Saudi scraps death sentences over Khashoggi murder, jails 8
This combination of pictures created on June 20, 2019, shows a file photo taken on December 15, 2014 of Saudi journalist Jamal Khashoggi (L) during a press conference in the Bahraini capital Manama and a file photo taken on April 12, 2018 of Saudi Arabia's crown prince Mohammed bin Salman poses at La Moncloa palace in Madrid. A Saudi court overturned five death sentences over the 2018 murder of journalist Jamal Khashoggi, a killing which sparked an international outcry, and instead jailed eight defendants to between seven and 20 years, state media reported.

Saudi scraps death sentences over Khashoggi murder, jails 8

Anuj Chopra (Agence France-Presse) - September 8, 2020 - 8:19am

RIYADH, Saudi Arabia — A Saudi court on Monday overturned five death sentences over journalist Jamal Khashoggi's murder, in a final ruling that was condemned by his fiancee and slammed by a UN expert as a "parody of justice".

Eight unnamed defendants were handed jail terms of between seven and 20 years in a verdict that comes after Khashoggi's sons "pardoned" the killers in May, paving the way for a less severe punishment.

The court ruling underscores Saudi efforts to draw a line under the October 2018 murder as the kingdom seeks to reboot its international image ahead of November's G20 summit in Riyadh.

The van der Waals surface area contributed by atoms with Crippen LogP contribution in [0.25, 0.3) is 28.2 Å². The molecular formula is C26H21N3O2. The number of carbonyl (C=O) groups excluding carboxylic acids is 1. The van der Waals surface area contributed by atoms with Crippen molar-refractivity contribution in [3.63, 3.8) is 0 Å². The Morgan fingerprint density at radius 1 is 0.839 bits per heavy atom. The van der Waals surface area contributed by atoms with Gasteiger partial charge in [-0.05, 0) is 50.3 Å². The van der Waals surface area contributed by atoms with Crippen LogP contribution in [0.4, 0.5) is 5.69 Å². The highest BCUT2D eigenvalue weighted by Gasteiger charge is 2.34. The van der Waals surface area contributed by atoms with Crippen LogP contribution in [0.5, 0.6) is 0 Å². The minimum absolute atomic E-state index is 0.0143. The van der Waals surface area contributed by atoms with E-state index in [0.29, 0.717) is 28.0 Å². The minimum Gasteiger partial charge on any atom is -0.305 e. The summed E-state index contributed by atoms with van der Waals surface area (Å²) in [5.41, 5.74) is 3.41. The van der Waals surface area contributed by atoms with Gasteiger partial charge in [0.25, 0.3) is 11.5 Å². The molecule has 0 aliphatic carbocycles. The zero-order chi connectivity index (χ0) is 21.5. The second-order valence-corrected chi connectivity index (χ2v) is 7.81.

The closed-door trial of 11 suspects ended in December with five unnamed people sentenced to death and three others handed jail terms totalling 24 years over the killing.

But the family's pardon paved the way for Monday's reduced sentences, including clemency for the five people on death row.

"Five convicts were sentenced to 20 years in prison... one person was sentenced to 10 years and two others to seven years," the official Saudi Press Agency reported, citing a spokesman for the public prosecutor.

'Mockery of justice'

None of the defendants were named in what was described as the final court ruling on the murder, which triggered an international outcry and tarnished the global reputation of Crown Prince Mohammed bin Salman.

Hatice Cengiz, the Turkish fiancee of the slain journalist, branded the verdict a "farce".

"The ruling handed down today in Saudi Arabia again makes a complete mockery of justice," Cengiz said on Twitter.

Agnes Callamard, the United Nations special rapporteur on extrajudicial, summary or arbitrary executions, slammed the ruling as "one more act today in this parody of justice".